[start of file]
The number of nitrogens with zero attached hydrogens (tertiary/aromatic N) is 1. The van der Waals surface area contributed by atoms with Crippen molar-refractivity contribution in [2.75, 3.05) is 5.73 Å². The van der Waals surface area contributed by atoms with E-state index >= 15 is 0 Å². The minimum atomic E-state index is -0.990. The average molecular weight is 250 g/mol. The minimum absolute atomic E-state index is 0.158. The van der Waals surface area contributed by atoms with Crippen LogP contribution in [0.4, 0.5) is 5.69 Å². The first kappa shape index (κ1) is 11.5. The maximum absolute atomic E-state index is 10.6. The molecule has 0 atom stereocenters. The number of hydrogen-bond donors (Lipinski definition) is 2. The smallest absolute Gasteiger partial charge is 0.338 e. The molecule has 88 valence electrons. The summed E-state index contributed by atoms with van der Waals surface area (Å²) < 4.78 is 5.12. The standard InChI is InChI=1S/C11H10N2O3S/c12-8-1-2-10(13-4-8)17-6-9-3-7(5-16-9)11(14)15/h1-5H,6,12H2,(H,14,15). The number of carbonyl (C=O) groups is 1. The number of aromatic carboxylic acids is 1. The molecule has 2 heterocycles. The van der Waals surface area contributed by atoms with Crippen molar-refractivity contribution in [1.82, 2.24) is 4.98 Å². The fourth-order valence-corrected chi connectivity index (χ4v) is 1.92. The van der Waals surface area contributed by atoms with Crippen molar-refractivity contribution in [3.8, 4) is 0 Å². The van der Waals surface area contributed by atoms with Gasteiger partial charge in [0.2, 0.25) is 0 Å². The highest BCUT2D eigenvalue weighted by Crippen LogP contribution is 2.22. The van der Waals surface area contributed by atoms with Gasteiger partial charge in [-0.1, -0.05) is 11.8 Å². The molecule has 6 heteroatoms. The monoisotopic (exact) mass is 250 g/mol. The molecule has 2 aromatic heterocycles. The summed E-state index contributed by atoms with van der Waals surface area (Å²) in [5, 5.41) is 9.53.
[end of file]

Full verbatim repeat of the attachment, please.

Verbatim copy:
The number of nitrogens with zero attached hydrogens (tertiary/aromatic N) is 1. The van der Waals surface area contributed by atoms with Crippen molar-refractivity contribution in [2.75, 3.05) is 5.73 Å². The van der Waals surface area contributed by atoms with E-state index >= 15 is 0 Å². The minimum atomic E-state index is -0.990. The average molecular weight is 250 g/mol. The minimum absolute atomic E-state index is 0.158. The van der Waals surface area contributed by atoms with Crippen LogP contribution in [0.4, 0.5) is 5.69 Å². The first kappa shape index (κ1) is 11.5. The maximum absolute atomic E-state index is 10.6. The molecule has 0 atom stereocenters. The number of hydrogen-bond donors (Lipinski definition) is 2. The smallest absolute Gasteiger partial charge is 0.338 e. The molecule has 88 valence electrons. The summed E-state index contributed by atoms with van der Waals surface area (Å²) < 4.78 is 5.12. The standard InChI is InChI=1S/C11H10N2O3S/c12-8-1-2-10(13-4-8)17-6-9-3-7(5-16-9)11(14)15/h1-5H,6,12H2,(H,14,15). The number of carbonyl (C=O) groups is 1. The number of aromatic carboxylic acids is 1. The molecule has 2 heterocycles. The van der Waals surface area contributed by atoms with Crippen molar-refractivity contribution in [1.82, 2.24) is 4.98 Å². The fourth-order valence-corrected chi connectivity index (χ4v) is 1.92. The van der Waals surface area contributed by atoms with Crippen molar-refractivity contribution in [3.8, 4) is 0 Å². The van der Waals surface area contributed by atoms with Gasteiger partial charge in [0.2, 0.25) is 0 Å². The highest BCUT2D eigenvalue weighted by Crippen LogP contribution is 2.22. The van der Waals surface area contributed by atoms with Gasteiger partial charge in [-0.1, -0.05) is 11.8 Å². The molecule has 6 heteroatoms. The monoisotopic (exact) mass is 250 g/mol. The molecule has 2 aromatic heterocycles. The summed E-state index contributed by atoms with van der Waals surface area (Å²) in [5, 5.41) is 9.53.